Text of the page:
Weapons

Small Arms

Bayonets | Pistols  | Rifles
Submachine Guns

Thompson Submachine Gun
Sten Gun
C1 Submachine Gun

Light Weapons

Light Machine Guns

Lewis Gun
Bren Gun
C2 LMG
C9 LMG

Machine Guns

Colt Machine Gun
Vickers Gun
C5 General Purpose MG
C6 General Purpose MG
M2 .50 calibre

Light Anti-Tank Weapons

Boys Anti-Tank Rifle
Projector, Infantry, Anti-Tank
Bazooka
M72 SRAAW (L)
Carl Gustav
Eryx

Mortars

2-inch Mortar
3-inch Mortar
3-inch Stokes Gun
6-inch Newton Mortar
9.45-inch Newton Mortar
C3 81mm Mortar
M19 60mm Mortar

Ordnance

Anti-Tank Guns

106mm Recoilless Rifle
2-pounder Anti-Tank Gun
6-pounder Anti-Tank Gun
17-pounder Anti-Tank Gun
TOW Missile

Guns

18-pounder Gun
25-pounder Gun
60-pounder Howitzer
C1 105mm Howitzer
C3 105mm Howitzer
LG1 C1 105mm Howitzer

Anti-Aircraft Guns

3.7-inch Gun

Grenades

Hand Grenades
No. 69 Grenade
M61 & M67 Grenade
Rifle Grenades
Grenade Launchers
Anti-Tank Grenades
No. 68 Grenade

Ammunition
Small Arms & Light Weapons

.303 Mk VII
5.56mm
7.62mm NATO
Pistol Ammunition
PIAT Ammunition

Ordnance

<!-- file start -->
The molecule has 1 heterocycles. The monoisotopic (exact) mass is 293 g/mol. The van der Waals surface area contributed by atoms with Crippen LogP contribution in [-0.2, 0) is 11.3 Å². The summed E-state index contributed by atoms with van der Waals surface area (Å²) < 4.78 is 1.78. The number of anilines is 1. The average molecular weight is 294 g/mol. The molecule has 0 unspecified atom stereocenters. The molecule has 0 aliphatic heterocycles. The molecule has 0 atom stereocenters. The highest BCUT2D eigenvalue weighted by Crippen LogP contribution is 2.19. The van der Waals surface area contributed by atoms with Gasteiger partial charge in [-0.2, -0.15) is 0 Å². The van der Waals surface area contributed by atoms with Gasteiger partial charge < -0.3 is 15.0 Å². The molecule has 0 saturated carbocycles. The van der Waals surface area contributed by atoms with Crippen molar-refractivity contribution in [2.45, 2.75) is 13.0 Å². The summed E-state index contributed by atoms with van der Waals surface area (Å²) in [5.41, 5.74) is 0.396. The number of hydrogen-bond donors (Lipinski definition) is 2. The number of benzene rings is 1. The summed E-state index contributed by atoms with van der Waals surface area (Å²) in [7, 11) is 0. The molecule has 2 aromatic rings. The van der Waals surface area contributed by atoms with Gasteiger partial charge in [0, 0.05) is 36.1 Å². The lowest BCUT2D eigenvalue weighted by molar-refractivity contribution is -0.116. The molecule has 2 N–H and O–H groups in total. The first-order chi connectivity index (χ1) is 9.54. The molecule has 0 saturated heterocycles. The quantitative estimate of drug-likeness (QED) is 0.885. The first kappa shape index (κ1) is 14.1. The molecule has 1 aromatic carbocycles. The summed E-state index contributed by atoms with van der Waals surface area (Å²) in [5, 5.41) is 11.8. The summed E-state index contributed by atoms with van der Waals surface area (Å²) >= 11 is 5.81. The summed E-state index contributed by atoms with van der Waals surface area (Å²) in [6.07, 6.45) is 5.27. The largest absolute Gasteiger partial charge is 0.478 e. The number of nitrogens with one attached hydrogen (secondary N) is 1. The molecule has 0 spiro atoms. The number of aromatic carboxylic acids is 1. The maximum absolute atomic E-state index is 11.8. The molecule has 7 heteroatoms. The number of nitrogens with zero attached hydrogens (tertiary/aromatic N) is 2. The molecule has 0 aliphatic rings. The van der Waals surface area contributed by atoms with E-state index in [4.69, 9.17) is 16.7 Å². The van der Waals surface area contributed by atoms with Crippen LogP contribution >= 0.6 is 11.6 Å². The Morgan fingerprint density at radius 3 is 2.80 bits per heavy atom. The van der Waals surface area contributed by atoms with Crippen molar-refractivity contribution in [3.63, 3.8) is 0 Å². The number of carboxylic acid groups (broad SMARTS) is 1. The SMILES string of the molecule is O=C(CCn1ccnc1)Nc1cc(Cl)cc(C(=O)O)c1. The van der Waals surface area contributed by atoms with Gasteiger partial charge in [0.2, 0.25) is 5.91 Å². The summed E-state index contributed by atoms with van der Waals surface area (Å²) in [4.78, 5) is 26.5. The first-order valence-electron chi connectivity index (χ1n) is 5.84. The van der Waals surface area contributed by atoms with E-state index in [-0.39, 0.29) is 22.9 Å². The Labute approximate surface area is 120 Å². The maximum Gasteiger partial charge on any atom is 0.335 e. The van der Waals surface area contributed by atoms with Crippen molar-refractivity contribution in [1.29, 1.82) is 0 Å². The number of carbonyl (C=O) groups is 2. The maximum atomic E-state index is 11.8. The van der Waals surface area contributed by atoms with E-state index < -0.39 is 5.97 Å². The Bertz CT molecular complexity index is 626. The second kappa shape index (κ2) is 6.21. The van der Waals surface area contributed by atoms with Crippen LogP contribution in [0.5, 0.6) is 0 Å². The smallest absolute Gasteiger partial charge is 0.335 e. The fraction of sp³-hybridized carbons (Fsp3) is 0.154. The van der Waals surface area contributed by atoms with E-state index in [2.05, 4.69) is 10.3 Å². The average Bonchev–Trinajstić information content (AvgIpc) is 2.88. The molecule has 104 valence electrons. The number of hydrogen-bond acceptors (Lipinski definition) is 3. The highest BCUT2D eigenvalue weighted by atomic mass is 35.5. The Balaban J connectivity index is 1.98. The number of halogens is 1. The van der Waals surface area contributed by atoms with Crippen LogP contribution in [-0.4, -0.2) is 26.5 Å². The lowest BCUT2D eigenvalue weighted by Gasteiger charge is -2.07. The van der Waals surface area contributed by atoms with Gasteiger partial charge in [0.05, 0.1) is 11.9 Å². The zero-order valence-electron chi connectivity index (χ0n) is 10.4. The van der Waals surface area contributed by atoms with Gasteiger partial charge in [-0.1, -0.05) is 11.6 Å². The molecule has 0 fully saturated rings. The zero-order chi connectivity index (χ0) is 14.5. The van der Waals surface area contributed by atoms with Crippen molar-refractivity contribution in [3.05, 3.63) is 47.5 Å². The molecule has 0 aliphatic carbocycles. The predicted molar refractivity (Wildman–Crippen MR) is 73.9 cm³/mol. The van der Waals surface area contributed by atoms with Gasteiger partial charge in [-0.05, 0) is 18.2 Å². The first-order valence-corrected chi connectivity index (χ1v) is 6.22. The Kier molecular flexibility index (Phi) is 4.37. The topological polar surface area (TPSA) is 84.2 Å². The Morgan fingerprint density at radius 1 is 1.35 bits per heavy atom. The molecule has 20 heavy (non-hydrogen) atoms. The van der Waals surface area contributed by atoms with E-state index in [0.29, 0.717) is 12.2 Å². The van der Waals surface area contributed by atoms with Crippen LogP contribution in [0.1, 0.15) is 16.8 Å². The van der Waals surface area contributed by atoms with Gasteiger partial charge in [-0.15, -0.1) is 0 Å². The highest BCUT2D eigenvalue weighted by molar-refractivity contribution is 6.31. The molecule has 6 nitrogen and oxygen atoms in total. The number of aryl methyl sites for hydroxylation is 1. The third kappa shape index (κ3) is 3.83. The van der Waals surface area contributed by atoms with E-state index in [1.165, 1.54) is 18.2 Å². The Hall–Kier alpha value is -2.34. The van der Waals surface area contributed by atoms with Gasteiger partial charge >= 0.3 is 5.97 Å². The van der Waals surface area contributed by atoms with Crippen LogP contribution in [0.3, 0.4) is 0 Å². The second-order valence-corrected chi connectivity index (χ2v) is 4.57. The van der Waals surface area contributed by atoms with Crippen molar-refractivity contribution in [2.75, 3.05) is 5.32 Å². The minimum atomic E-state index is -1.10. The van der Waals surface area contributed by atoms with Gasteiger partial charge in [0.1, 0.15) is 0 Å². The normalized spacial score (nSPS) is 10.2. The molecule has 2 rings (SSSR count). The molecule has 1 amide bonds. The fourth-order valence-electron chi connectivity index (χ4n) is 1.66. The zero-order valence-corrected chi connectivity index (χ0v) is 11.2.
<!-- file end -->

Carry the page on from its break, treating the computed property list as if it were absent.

106mm Ammunition
Armour Piercing
Armour Piercing Composite Rigid
AP Discarding Sabot
High Explosive Anti-Tank
High Explosive, Squash Head

Terminology

Fixed ammunition
Proximity Fuze

Ordnance

Ordnance covers a wide variety of heavy weapons employed by the Canadian Army for use against personnel, vehicles, aircraft, emplacements and for other purposes. Self-propelled guns are covered in the section on Vehicles.

Howitzers were a type of artillery piece distinguished from other Guns in that they delivered munitions chiefly by indirect fire, firing at high angles over intervening obstacles. Howitzers typically had shorter barrels than other types of artillery. The "gun-howitzer", a field piece capable of firing both directly and indirectly, became common during the Second World War.

The term quick-firing was applied to a gun that fired fixed ammunition, and was also equipped with a recoil mechanism.

With the introduction of the tank in the First World War came the first anti-tank weapons. The threat to Canadian infantry by German armour was very low, and infantry weapons were not developed to combat enemy tanks until the Second World War. By the second half of the century, Light Anti-Tank Weapons, Anti-Tank Guns, Improvised Weapons, Self-Propelled Guns, and Self-Propelled Missile Systems such as TUA (TOW Under Armour) or ADATS had all become highly sophisticated in design.

 


canadiansoldiers.com 1999-present